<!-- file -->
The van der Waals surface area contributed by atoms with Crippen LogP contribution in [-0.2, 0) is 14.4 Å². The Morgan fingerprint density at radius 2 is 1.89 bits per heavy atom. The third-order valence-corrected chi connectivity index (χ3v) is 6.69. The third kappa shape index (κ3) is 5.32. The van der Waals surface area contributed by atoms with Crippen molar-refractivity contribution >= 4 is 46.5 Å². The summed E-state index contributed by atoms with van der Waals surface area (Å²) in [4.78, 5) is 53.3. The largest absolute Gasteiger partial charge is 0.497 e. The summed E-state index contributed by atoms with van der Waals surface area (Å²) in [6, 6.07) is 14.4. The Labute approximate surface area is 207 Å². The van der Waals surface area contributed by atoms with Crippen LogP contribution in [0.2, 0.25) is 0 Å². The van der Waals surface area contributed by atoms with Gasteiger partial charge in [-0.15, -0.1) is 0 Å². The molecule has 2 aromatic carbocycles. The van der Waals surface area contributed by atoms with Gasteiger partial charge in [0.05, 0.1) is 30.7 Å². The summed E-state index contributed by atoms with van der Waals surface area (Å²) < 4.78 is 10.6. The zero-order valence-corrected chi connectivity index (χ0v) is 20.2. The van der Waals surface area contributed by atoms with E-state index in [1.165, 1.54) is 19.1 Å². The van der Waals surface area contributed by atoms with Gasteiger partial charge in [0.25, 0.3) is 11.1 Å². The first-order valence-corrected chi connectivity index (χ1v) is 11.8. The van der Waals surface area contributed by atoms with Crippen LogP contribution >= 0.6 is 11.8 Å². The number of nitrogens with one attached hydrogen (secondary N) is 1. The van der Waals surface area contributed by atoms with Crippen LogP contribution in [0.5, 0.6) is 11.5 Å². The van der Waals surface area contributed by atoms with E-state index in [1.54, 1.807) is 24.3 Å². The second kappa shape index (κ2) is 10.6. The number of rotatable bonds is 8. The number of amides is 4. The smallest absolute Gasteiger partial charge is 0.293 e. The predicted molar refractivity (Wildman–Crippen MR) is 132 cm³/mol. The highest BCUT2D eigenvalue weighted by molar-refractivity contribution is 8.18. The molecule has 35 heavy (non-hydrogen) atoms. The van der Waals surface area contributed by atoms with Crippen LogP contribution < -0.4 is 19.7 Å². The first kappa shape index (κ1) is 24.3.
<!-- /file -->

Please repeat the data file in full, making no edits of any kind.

The van der Waals surface area contributed by atoms with Crippen LogP contribution in [-0.2, 0) is 14.4 Å². The Morgan fingerprint density at radius 2 is 1.89 bits per heavy atom. The third-order valence-corrected chi connectivity index (χ3v) is 6.69. The third kappa shape index (κ3) is 5.32. The van der Waals surface area contributed by atoms with Crippen molar-refractivity contribution >= 4 is 46.5 Å². The summed E-state index contributed by atoms with van der Waals surface area (Å²) in [4.78, 5) is 53.3. The largest absolute Gasteiger partial charge is 0.497 e. The summed E-state index contributed by atoms with van der Waals surface area (Å²) in [6, 6.07) is 14.4. The Labute approximate surface area is 207 Å². The van der Waals surface area contributed by atoms with Crippen LogP contribution in [0.2, 0.25) is 0 Å². The van der Waals surface area contributed by atoms with Gasteiger partial charge in [-0.15, -0.1) is 0 Å². The molecule has 2 aromatic carbocycles. The van der Waals surface area contributed by atoms with Gasteiger partial charge in [0.05, 0.1) is 30.7 Å². The summed E-state index contributed by atoms with van der Waals surface area (Å²) < 4.78 is 10.6. The zero-order valence-corrected chi connectivity index (χ0v) is 20.2. The van der Waals surface area contributed by atoms with E-state index in [1.165, 1.54) is 19.1 Å². The van der Waals surface area contributed by atoms with Gasteiger partial charge in [0.25, 0.3) is 11.1 Å². The first-order valence-corrected chi connectivity index (χ1v) is 11.8. The van der Waals surface area contributed by atoms with Crippen LogP contribution >= 0.6 is 11.8 Å². The number of nitrogens with one attached hydrogen (secondary N) is 1. The van der Waals surface area contributed by atoms with Crippen LogP contribution in [0.5, 0.6) is 11.5 Å². The van der Waals surface area contributed by atoms with E-state index in [1.54, 1.807) is 24.3 Å². The second kappa shape index (κ2) is 10.6. The number of rotatable bonds is 8. The number of amides is 4. The smallest absolute Gasteiger partial charge is 0.293 e. The predicted molar refractivity (Wildman–Crippen MR) is 132 cm³/mol. The highest BCUT2D eigenvalue weighted by molar-refractivity contribution is 8.18. The molecule has 35 heavy (non-hydrogen) atoms. The van der Waals surface area contributed by atoms with Crippen LogP contribution < -0.4 is 19.7 Å². The first kappa shape index (κ1) is 24.3.